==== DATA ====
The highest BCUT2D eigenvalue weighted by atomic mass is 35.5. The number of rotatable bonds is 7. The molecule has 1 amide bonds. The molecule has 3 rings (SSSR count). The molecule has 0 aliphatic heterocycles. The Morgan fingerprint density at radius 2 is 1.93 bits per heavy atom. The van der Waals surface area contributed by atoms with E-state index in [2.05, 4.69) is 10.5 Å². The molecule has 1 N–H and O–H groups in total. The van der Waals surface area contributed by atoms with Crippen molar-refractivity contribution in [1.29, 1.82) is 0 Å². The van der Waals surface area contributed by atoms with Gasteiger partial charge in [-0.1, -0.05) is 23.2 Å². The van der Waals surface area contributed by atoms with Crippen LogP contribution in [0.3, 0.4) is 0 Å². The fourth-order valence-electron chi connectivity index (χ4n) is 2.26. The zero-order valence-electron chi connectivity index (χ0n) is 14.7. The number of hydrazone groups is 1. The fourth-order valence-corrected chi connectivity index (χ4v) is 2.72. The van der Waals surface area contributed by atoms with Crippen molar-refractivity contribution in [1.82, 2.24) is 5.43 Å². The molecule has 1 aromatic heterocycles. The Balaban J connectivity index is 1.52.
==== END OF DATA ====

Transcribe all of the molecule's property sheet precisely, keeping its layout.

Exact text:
The highest BCUT2D eigenvalue weighted by atomic mass is 35.5. The number of rotatable bonds is 7. The molecule has 1 amide bonds. The molecule has 3 rings (SSSR count). The molecule has 0 aliphatic heterocycles. The Morgan fingerprint density at radius 2 is 1.93 bits per heavy atom. The van der Waals surface area contributed by atoms with E-state index in [2.05, 4.69) is 10.5 Å². The molecule has 1 N–H and O–H groups in total. The van der Waals surface area contributed by atoms with Crippen molar-refractivity contribution in [1.29, 1.82) is 0 Å². The van der Waals surface area contributed by atoms with Gasteiger partial charge in [-0.1, -0.05) is 23.2 Å². The van der Waals surface area contributed by atoms with Crippen LogP contribution in [0.3, 0.4) is 0 Å². The fourth-order valence-electron chi connectivity index (χ4n) is 2.26. The zero-order valence-electron chi connectivity index (χ0n) is 14.7. The number of hydrazone groups is 1. The fourth-order valence-corrected chi connectivity index (χ4v) is 2.72. The van der Waals surface area contributed by atoms with Crippen molar-refractivity contribution in [1.82, 2.24) is 5.43 Å². The molecule has 1 aromatic heterocycles. The Balaban J connectivity index is 1.52.